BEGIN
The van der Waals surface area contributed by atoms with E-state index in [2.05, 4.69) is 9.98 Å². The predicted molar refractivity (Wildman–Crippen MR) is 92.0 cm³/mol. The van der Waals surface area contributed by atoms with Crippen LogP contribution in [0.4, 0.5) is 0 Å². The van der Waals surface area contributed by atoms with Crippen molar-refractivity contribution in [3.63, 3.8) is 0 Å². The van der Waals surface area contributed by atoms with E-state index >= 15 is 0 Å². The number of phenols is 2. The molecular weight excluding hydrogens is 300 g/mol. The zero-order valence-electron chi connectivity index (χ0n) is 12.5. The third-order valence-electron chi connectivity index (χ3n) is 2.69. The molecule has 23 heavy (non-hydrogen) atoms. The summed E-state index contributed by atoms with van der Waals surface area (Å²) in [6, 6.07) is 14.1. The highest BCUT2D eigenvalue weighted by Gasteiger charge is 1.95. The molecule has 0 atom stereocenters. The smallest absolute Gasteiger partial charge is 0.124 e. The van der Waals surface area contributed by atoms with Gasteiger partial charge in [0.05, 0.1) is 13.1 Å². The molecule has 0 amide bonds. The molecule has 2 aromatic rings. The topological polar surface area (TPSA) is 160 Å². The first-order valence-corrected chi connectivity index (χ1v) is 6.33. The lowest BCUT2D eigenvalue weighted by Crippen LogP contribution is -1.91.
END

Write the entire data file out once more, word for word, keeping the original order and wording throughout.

The van der Waals surface area contributed by atoms with E-state index in [2.05, 4.69) is 9.98 Å². The predicted molar refractivity (Wildman–Crippen MR) is 92.0 cm³/mol. The van der Waals surface area contributed by atoms with Crippen LogP contribution in [0.4, 0.5) is 0 Å². The van der Waals surface area contributed by atoms with Crippen molar-refractivity contribution in [3.63, 3.8) is 0 Å². The van der Waals surface area contributed by atoms with E-state index >= 15 is 0 Å². The number of phenols is 2. The molecular weight excluding hydrogens is 300 g/mol. The zero-order valence-electron chi connectivity index (χ0n) is 12.5. The third-order valence-electron chi connectivity index (χ3n) is 2.69. The molecule has 23 heavy (non-hydrogen) atoms. The summed E-state index contributed by atoms with van der Waals surface area (Å²) in [6, 6.07) is 14.1. The highest BCUT2D eigenvalue weighted by Gasteiger charge is 1.95. The molecule has 0 atom stereocenters. The smallest absolute Gasteiger partial charge is 0.124 e. The van der Waals surface area contributed by atoms with Gasteiger partial charge in [0.05, 0.1) is 13.1 Å². The molecule has 0 amide bonds. The molecule has 2 aromatic rings. The topological polar surface area (TPSA) is 160 Å². The first-order valence-corrected chi connectivity index (χ1v) is 6.33. The lowest BCUT2D eigenvalue weighted by Crippen LogP contribution is -1.91.